The relationship of myocardial oxygenation to coronary flow and oxygen saturation during CO2 manipulations
Journal of Cardiovascular Magnetic Resonance volume 16, Article number: O110 (2014)
Oxygenation-sensitive (OS) imaging relies on alterations of deoxyhemoglobin (dHb) in the blood. Thus signal intensity (SI) is dependent on the factors that shift the dHb fraction; oxygen saturation, tissue oxygen extraction and blood supply. We aimed to physically measure and compare these parameters while manipulating myocardial oxygenation with systemic CO2 changes. These changes cause hypercapnic vasodilation and hypocapnic vasoconstriction, which affect the myocardial blood supply and subsequently myocardial oxygenation.
In 8 anaesthetized swine, we acquired OS images in 3 short axis slices (mid, mid-apical and apical) using an ECG triggered balanced SSFP sequence with standard cine imaging for function acquired in a short-axis stack in a clinical 3T magnet during normoxia (paO2 = 100 mmHg). Arterial pCO2 levels of 30, 40 and 50 mmHg were targeted through ventilation settings. Coronary flow was measured using a surgically implanted perivascular MRI-compatible ultrasound flow probe around the left anterior descending (LAD) coronary artery. Blood gases were analyzed from blood drawn through a catheter in the femoral artery and in the coronary sinus, which were obtained simultaneously with LAD flow measurements and OS images. The images were analyzed in systole and assessed for the global myocardial %-change SI in comparison to the baseline values at paCO2 = 40 mmHg.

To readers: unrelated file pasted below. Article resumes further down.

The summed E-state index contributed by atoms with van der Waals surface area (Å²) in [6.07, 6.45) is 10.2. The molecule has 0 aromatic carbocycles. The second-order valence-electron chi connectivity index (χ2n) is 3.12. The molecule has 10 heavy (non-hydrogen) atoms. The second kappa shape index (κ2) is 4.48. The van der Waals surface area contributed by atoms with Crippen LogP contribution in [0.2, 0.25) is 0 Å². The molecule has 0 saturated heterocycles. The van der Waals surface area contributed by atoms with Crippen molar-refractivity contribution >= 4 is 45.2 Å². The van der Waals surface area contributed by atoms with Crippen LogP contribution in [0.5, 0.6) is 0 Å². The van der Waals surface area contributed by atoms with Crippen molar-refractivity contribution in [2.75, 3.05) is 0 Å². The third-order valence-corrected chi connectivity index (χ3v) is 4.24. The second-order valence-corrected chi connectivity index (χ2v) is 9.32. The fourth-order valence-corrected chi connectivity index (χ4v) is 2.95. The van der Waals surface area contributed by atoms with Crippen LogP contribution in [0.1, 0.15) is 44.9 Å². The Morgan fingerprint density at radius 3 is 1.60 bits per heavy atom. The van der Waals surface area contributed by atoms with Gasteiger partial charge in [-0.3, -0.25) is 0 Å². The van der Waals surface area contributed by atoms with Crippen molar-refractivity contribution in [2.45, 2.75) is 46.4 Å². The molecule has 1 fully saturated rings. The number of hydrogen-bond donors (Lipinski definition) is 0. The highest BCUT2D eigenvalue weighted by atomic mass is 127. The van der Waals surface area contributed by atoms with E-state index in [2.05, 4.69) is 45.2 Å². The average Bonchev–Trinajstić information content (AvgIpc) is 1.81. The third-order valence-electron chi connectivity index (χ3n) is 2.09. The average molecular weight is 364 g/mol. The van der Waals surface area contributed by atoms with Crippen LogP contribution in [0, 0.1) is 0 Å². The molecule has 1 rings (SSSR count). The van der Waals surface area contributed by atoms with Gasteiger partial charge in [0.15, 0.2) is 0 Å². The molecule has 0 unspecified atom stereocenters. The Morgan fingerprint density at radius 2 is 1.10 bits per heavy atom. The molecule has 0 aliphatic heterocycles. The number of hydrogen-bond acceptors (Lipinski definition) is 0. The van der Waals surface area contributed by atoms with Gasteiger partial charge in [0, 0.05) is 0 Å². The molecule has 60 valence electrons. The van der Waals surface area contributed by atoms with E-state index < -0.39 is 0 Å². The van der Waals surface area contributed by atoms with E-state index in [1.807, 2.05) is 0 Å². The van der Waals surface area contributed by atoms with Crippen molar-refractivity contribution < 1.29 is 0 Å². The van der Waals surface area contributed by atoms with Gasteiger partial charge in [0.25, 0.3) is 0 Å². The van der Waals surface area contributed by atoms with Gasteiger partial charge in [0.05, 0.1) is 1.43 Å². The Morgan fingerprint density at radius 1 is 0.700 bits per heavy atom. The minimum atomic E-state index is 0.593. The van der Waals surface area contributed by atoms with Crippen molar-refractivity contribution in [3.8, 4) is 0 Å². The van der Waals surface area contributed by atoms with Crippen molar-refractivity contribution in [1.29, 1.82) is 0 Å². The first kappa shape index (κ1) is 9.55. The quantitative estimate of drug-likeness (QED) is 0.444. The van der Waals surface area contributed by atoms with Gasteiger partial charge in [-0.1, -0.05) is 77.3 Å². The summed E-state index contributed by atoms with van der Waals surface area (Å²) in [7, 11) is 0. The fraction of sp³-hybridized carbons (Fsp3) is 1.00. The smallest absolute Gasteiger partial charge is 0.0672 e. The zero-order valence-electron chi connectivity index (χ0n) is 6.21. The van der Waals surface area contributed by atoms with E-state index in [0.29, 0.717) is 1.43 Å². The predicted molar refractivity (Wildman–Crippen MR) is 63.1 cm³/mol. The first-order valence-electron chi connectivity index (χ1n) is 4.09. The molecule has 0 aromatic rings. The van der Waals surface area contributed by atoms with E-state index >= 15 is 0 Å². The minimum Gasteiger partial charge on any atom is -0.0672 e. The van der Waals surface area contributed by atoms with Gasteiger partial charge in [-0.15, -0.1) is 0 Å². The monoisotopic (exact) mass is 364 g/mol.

OS-SI increased significantly along with LAD flow during hypercapnia (paCO2 = 50 mmHg) in comparison to hypocapnia (paCO2 = 30 mmHg, Figure 1). A decreasing trend was noted in both flow and SI for the hypocapnic levels in comparison to baseline (non-significant). Changes in oxygen extraction, saturation of both the arterial and coronary sinus blood, ejection fraction, heart rate and cardiac output were not different from baseline values.
As oxygen extraction remained consistent during our maneuvers, the changes in OS-SI are explained by the increase in coronary blood flow, thus demonstrating the potential of CO2-induced vasomotor response in combination with oxygenation-sensitive imaging of the myocardium.
Funding is provided by the Montreal Heart Institute Foundation and the Canadian Foundation for Innovation.
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Fischer, K., Guensch, D.P., Shie, N. et al. The relationship of myocardial oxygenation to coronary flow and oxygen saturation during CO2 manipulations. J Cardiovasc Magn Reson 16 (Suppl 1), O110 (2014). https://doi.org/10.1186/1532-429X-16-S1-O110